Maurice, based on a posthumously published novel by E.M. Forster, is a well-crafted pic on the theme of homosexuality. Penned in 1914 but not allowed to be published until 1971 (a year after Forster’s death) because of its subject matter, Maurice is not ranked among Forster’s best work. Key opening scene has Maurice as a schoolboy on a beach-side outing being lectured by his teacher (Simon Callow), in comically fastidious fashion, on the changes that will soon occur in his body with the onset of puberty.
Maurice Hall (James Wilby) is next seen grown up and attending Cambridge where, he meets handsome Clive Durham (Hugh Grant). Durham falls in love with him and though resisting at first Maurice later reciprocates, all on a platonic level.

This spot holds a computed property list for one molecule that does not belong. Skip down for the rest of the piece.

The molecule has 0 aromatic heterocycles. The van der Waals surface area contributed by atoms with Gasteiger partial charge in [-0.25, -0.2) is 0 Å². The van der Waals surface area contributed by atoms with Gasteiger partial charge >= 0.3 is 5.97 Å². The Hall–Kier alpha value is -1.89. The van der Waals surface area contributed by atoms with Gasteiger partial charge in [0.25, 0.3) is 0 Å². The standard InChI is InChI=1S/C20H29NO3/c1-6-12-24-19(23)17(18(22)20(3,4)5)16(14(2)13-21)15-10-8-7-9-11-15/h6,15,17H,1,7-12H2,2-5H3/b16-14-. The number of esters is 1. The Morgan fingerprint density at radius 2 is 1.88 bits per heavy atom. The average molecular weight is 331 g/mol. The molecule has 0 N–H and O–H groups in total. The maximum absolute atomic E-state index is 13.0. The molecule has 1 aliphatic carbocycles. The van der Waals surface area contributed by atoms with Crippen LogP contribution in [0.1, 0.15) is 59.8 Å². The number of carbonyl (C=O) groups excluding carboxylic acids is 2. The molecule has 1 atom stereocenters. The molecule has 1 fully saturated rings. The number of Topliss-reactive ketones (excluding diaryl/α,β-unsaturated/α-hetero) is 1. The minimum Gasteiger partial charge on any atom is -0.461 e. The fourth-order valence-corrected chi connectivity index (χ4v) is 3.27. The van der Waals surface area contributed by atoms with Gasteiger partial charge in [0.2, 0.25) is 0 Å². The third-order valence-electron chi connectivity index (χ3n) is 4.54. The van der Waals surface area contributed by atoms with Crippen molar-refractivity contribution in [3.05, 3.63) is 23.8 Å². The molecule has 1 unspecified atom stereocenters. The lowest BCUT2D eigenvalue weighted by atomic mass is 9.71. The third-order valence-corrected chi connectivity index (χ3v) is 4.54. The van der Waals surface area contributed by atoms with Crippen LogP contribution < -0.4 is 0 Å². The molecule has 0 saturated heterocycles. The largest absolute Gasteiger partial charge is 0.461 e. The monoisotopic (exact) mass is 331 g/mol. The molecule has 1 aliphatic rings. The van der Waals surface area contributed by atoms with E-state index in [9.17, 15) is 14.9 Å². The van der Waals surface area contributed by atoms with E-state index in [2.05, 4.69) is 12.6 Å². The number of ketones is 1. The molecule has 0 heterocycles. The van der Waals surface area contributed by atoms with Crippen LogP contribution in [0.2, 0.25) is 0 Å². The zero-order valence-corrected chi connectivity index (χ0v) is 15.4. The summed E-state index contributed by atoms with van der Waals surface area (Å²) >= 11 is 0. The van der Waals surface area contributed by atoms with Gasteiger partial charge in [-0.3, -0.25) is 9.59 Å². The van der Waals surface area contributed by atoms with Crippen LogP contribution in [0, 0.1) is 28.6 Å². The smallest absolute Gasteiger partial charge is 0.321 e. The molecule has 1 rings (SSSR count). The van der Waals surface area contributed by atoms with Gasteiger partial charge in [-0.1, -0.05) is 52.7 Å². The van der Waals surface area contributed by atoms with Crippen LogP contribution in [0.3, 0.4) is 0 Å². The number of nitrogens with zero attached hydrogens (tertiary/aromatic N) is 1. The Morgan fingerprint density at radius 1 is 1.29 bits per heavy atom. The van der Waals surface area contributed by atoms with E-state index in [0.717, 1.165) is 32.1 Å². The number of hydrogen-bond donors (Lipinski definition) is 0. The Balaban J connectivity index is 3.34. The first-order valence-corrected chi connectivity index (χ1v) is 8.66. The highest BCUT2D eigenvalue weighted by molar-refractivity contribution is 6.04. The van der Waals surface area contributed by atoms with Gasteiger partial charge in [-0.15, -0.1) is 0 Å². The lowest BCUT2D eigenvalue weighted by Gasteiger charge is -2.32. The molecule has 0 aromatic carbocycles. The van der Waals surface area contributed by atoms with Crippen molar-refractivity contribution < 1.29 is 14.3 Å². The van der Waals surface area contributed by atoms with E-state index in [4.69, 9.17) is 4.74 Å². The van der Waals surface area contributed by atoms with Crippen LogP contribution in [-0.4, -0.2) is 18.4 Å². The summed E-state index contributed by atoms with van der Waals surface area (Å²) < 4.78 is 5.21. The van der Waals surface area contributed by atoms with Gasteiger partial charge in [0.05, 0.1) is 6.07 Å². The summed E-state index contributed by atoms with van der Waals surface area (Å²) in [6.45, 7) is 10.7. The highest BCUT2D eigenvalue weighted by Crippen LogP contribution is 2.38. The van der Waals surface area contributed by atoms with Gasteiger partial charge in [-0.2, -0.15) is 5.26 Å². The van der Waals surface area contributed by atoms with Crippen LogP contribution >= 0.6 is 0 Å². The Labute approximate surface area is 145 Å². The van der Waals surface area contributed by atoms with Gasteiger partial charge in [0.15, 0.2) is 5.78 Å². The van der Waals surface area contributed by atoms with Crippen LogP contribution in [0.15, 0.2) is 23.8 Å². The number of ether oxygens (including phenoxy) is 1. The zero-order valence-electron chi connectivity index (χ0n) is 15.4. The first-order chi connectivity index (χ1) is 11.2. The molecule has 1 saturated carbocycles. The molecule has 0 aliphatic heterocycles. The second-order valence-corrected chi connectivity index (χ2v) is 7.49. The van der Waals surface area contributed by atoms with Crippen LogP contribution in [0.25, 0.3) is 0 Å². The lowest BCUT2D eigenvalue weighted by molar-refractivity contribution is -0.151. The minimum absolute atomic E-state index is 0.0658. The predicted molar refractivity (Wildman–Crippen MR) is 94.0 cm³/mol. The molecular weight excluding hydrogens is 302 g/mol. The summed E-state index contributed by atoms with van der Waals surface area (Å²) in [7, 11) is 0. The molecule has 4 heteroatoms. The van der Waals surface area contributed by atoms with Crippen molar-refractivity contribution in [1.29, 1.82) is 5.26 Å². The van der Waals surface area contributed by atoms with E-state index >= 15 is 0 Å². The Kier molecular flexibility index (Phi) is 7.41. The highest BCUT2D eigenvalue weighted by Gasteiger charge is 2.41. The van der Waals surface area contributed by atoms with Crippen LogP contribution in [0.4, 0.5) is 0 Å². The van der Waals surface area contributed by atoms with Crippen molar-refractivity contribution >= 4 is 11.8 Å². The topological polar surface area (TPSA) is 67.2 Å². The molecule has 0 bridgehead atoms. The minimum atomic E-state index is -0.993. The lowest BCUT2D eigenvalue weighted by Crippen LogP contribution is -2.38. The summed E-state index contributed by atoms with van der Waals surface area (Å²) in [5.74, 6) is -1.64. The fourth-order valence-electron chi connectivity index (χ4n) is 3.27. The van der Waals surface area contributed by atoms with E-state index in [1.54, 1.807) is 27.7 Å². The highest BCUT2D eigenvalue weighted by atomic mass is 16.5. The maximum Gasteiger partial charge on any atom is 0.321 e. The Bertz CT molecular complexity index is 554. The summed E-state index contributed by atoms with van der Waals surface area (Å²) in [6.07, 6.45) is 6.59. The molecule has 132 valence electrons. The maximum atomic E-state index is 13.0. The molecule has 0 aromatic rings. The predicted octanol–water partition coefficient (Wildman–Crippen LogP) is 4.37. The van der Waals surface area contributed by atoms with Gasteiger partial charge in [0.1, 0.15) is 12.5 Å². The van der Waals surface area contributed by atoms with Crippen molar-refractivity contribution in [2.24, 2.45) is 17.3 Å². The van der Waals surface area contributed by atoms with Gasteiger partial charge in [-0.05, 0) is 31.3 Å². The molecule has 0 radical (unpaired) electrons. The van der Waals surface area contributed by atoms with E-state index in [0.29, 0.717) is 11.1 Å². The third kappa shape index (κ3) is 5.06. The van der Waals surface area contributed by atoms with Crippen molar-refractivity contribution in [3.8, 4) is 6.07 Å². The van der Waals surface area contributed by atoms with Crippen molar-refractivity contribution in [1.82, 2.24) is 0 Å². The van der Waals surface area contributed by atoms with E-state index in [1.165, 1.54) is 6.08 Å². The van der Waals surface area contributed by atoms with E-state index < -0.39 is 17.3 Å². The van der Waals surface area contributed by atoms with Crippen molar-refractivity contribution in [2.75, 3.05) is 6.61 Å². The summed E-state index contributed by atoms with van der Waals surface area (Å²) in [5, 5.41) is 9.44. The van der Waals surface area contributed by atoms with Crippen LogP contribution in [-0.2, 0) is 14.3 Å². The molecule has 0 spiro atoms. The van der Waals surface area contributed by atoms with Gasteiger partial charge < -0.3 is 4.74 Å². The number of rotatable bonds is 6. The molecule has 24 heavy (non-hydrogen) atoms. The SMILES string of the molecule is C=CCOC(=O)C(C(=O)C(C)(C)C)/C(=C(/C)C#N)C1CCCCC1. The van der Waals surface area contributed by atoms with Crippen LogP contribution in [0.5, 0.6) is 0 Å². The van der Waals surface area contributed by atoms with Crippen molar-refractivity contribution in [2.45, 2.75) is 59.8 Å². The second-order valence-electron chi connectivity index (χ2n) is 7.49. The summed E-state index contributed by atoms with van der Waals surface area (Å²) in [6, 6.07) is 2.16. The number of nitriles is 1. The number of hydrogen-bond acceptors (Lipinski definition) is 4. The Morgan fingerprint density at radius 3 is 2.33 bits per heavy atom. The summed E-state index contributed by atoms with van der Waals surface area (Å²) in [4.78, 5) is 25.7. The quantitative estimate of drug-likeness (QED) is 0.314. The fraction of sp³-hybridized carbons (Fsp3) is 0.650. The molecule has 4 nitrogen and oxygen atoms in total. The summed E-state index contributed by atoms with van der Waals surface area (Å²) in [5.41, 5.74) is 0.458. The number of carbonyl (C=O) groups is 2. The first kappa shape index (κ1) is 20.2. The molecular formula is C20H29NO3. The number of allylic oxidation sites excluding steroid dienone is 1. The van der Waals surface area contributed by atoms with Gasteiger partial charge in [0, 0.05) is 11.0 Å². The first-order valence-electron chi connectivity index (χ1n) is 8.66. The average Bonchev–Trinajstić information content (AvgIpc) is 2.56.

Durham, under pressure from his mother (Judy Parfitt), gets married to a naive girl (Phoebe Nicholls) while Maurice finally physically consummates his homosexual inclination with Durham’s young game-keeper Alec Scudder (Rupert Graves).
Wilby as Maurice gives a workmanlike performance, adequate to the role but never soaring. He is far outshadowed by a superlative supporting cast.
1987: Nomination: Best Costume Design